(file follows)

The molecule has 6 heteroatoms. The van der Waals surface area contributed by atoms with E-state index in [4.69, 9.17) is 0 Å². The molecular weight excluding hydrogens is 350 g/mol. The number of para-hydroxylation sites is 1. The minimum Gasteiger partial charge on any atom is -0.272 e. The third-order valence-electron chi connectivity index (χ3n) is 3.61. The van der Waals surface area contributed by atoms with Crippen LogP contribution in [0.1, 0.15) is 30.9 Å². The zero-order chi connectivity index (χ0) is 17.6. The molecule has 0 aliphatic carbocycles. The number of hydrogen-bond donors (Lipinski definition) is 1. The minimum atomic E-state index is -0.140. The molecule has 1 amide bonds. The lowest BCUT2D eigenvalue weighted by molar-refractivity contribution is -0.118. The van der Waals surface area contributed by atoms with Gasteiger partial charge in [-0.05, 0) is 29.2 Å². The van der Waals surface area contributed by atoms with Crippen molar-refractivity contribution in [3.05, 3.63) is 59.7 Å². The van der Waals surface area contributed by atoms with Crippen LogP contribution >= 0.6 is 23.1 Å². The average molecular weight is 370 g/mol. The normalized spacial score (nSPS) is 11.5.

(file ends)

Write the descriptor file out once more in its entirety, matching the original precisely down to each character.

The molecule has 6 heteroatoms. The van der Waals surface area contributed by atoms with E-state index in [4.69, 9.17) is 0 Å². The molecular weight excluding hydrogens is 350 g/mol. The number of para-hydroxylation sites is 1. The minimum Gasteiger partial charge on any atom is -0.272 e. The third-order valence-electron chi connectivity index (χ3n) is 3.61. The van der Waals surface area contributed by atoms with Crippen LogP contribution in [0.1, 0.15) is 30.9 Å². The zero-order chi connectivity index (χ0) is 17.6. The molecule has 0 aliphatic carbocycles. The number of hydrogen-bond donors (Lipinski definition) is 1. The minimum atomic E-state index is -0.140. The molecule has 1 amide bonds. The lowest BCUT2D eigenvalue weighted by molar-refractivity contribution is -0.118. The van der Waals surface area contributed by atoms with Gasteiger partial charge in [-0.05, 0) is 29.2 Å². The van der Waals surface area contributed by atoms with Crippen molar-refractivity contribution in [3.05, 3.63) is 59.7 Å². The van der Waals surface area contributed by atoms with Crippen LogP contribution >= 0.6 is 23.1 Å². The average molecular weight is 370 g/mol. The normalized spacial score (nSPS) is 11.5.